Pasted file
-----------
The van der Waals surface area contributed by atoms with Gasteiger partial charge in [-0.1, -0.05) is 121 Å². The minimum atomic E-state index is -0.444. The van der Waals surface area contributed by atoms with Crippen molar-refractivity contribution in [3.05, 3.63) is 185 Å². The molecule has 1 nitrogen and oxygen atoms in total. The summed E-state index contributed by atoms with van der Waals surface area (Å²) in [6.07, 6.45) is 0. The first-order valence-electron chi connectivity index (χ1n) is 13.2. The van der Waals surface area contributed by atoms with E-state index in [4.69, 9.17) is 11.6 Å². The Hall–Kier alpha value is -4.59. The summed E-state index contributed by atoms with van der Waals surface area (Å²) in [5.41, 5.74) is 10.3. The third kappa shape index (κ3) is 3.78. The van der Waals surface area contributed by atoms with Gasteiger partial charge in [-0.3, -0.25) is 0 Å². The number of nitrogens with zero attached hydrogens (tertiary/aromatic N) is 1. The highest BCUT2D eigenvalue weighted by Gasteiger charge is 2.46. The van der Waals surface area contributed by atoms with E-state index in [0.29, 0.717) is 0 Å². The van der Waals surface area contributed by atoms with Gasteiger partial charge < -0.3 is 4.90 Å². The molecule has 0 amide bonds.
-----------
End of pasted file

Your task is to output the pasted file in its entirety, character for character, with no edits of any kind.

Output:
The van der Waals surface area contributed by atoms with Gasteiger partial charge in [-0.1, -0.05) is 121 Å². The minimum atomic E-state index is -0.444. The van der Waals surface area contributed by atoms with Crippen molar-refractivity contribution in [3.05, 3.63) is 185 Å². The molecule has 1 nitrogen and oxygen atoms in total. The summed E-state index contributed by atoms with van der Waals surface area (Å²) in [6.07, 6.45) is 0. The first-order valence-electron chi connectivity index (χ1n) is 13.2. The van der Waals surface area contributed by atoms with E-state index in [4.69, 9.17) is 11.6 Å². The Hall–Kier alpha value is -4.59. The summed E-state index contributed by atoms with van der Waals surface area (Å²) in [5.41, 5.74) is 10.3. The third kappa shape index (κ3) is 3.78. The van der Waals surface area contributed by atoms with Gasteiger partial charge in [-0.3, -0.25) is 0 Å². The number of nitrogens with zero attached hydrogens (tertiary/aromatic N) is 1. The highest BCUT2D eigenvalue weighted by Gasteiger charge is 2.46. The van der Waals surface area contributed by atoms with E-state index in [0.29, 0.717) is 0 Å². The van der Waals surface area contributed by atoms with Gasteiger partial charge < -0.3 is 4.90 Å². The molecule has 0 amide bonds.